The Situationist

Archive for March, 2011

The Situational Effects of Iqbal

Posted by The Situationist Staff on March 30, 2011

Victor Quintanilla recently posted his paper, “Beyond Common Sense: A Social-Psychological Study of Iqbal’s Effect on Claims of Race Discrimination”  on SSRN.  Here’s the abstract.

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This article examines the U.S. Supreme Court’s decision Ashcroft v. Iqbal, 129 S. Ct. 1937 (2009) from a social-psychological perspective, and empirically studies Iqbal’s disparate effect on claims of race discrimination.

In Twombly and then Iqbal, the Court recast Rule 8 into a plausibility standard. Under Iqbal, federal judges must evaluate whether each complaint contains sufficient factual matter “to state a claim to relief that is plausible on its face.” When doing so, Iqbal requires judges to draw on their “judicial experience and common sense.” Courts apply Iqbal at the pleading stage, before evidence has been presented, when judging the plausibility of all claims, including claims of discrimination by members of stereotyped groups.

Decades of social-psychological research suggest that, when judges deliberate on the plausibility of discrimination claims without evidence based on “common sense,” intuitions, stereotypes and implicit associations will likely affect their judgment. This article draws on this science and performs an empirical study showing that Iqbal has significantly increased the dismissal rate of Black plaintiffs’ claims of race discrimination in the workplace.

A statistical analysis of 212 cases examined judicial decision making at the pleading stage for Black plaintiffs’ claims of race discrimination in the workplace. Three studies demonstrate that the underpinnings of Iqbal are unsound. Study 1 shows that the dismissal rate increased from 20.0% pre-Twombly to 54.6% under Iqbal for these claims. Study 2 shows that the dismissal rate increased from 32.0% to 67.35% under Iqbal for these claims when Black plaintiffs were pro se. And finally, Study 3 shows that White and Black judges are applying Iqbal differently. White judges dismiss these claims at a higher rate (57.4%) than Black judges (28.6%). Study 3 suggests that it is 2.0 times more likely that a White judge, compared to a Black judge, will dismiss these claims.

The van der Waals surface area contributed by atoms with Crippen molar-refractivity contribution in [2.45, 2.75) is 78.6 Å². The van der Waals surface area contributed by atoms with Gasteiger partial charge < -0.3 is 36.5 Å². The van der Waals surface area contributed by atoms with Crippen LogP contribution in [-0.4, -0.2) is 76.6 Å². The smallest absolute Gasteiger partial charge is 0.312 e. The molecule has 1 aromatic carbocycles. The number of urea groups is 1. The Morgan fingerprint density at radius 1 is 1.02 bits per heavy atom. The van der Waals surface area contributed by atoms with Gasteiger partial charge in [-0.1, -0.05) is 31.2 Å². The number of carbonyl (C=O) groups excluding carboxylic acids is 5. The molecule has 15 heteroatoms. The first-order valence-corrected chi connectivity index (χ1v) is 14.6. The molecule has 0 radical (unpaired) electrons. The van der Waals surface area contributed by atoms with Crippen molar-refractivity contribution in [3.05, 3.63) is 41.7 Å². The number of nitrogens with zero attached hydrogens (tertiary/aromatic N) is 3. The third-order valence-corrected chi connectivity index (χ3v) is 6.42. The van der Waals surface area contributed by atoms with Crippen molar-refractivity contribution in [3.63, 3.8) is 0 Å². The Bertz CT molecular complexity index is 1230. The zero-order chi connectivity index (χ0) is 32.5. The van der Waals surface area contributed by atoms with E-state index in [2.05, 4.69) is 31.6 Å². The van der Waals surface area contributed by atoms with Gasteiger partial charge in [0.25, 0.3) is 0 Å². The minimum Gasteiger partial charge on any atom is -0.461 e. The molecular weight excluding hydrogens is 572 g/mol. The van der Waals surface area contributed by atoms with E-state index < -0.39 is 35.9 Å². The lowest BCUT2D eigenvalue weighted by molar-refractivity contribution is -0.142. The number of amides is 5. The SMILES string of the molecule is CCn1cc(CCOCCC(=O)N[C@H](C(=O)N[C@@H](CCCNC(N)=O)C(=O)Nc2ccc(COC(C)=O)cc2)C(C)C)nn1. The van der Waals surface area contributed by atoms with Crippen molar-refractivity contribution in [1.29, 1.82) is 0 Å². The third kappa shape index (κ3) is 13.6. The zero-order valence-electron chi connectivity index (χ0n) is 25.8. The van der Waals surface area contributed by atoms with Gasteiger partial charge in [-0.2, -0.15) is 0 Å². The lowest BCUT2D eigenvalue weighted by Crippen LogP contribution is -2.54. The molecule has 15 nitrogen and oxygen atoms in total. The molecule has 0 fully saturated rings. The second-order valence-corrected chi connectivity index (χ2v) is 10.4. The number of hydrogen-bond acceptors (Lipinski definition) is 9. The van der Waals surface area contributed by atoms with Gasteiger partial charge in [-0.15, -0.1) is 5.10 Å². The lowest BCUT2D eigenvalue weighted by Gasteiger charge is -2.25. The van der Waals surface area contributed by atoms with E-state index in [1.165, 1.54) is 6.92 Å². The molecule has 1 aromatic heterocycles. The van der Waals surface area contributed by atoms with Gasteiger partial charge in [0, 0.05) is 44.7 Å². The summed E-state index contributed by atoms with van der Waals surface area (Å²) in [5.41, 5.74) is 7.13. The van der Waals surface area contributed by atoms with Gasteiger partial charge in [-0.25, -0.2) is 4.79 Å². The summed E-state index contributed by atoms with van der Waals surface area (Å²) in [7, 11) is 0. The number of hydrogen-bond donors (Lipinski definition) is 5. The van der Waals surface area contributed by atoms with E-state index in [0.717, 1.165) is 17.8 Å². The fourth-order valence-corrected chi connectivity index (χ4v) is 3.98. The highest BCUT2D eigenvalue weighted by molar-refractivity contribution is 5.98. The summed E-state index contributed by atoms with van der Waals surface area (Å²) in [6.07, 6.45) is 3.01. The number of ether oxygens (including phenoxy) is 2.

In short, Iqbal rests on an inaccurate theory of judgment and decision making. As Roscoe Pound once observed there are, “distinctions between law in the books and law in action, . . . between legal theory and judicial administration. . .” It is hoped that by introducing the science behind judgment and decision making, stereotypes, and implicit associations, and by studying human nature in law, we will broaden our knowledge of how Iqbal has affected claims of discrimination by members of stereotyped groups.

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Download the paper for free here.

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Posted in Abstracts, Implicit Associations, Law, Legal Theory, Social Psychology | Tagged: , , | 2 Comments »

SALMS Lecture – Tonight

Posted by The Situationist Staff on March 29, 2011

Jon Hanson Evening Lecture and Reception

On Tuesday, March 29th, Professor Jon Hanson will give a lecture entitled “Law, Psychology, and Inequality” at 6PM in Harvard Law School’s Austin East.  A reception with free food and drink will follow!